Cindy's top sustained winds had weakened from 50 mph to 35 mph by midmorning and it was downgraded to a tropical depression. It was expected to continue its decline while pushing through Alabama, said the National Hurricane Center in Miami.
Cindy's sustained winds earlier of 70 mph brought squalling rains and heavy downpours, reports Dave Cohen of CBS radio affiliate WWL-AM. Thousands of people were left with no electricity. Throughout metropolitan New Orleans, trees and power lines were down and debris was scattered.
But it was water that caused problems in Mississippi's coastal Hancock, Harrison and Jackson counties.
"We have recorded 3 to 4 inches of rain and we have a storm surge of 4 to 6 feet above normal tide. We have a number roads that flooded with rain water that presents a travel hazard," said John Edwards, a spokesman for the Harrison County emergency operations center.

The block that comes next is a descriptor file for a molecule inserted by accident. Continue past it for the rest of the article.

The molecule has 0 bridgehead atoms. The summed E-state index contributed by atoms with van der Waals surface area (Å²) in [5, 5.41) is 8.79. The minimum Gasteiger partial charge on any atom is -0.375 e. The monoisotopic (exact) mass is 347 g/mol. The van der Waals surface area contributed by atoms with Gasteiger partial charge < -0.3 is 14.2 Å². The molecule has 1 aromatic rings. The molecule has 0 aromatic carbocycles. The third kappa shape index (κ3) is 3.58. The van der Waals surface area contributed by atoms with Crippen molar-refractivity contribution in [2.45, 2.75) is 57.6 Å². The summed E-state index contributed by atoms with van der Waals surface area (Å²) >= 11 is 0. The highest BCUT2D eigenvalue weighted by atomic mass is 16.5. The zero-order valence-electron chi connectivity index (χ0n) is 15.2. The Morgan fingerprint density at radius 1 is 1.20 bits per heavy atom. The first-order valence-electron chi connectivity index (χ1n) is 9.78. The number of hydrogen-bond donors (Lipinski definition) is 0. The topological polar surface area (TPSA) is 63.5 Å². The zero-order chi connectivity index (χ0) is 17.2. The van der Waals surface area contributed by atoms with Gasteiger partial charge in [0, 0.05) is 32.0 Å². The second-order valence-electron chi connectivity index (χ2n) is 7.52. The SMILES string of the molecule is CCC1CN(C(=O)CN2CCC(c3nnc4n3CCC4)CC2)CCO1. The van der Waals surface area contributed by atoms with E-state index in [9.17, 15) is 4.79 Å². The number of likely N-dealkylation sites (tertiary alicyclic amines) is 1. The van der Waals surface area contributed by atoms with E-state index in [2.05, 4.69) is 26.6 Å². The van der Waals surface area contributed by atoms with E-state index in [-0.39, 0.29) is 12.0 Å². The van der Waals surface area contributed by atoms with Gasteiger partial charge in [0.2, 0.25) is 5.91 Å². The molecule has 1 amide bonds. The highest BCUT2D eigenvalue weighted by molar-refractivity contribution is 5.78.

Officials said the high water affected only areas that normally are prone to flooding.
By midmorning Wednesday, officials in Mississippi's coastal counties said water was draining from flooded streets and low-laying areas.
Fishermen returned to boats along the coast Wednesday but were already keeping watch on the next weather system, Tropical Storm Dennis.
Dennis, a larger and more powerful storm, could hit Florida as early as Friday, reports CBS News Correspondent Lee Cowan, and forecasters say it could well head back into the Gulf of Mexico and make a beeline for Louisiana and Mississippi early next week.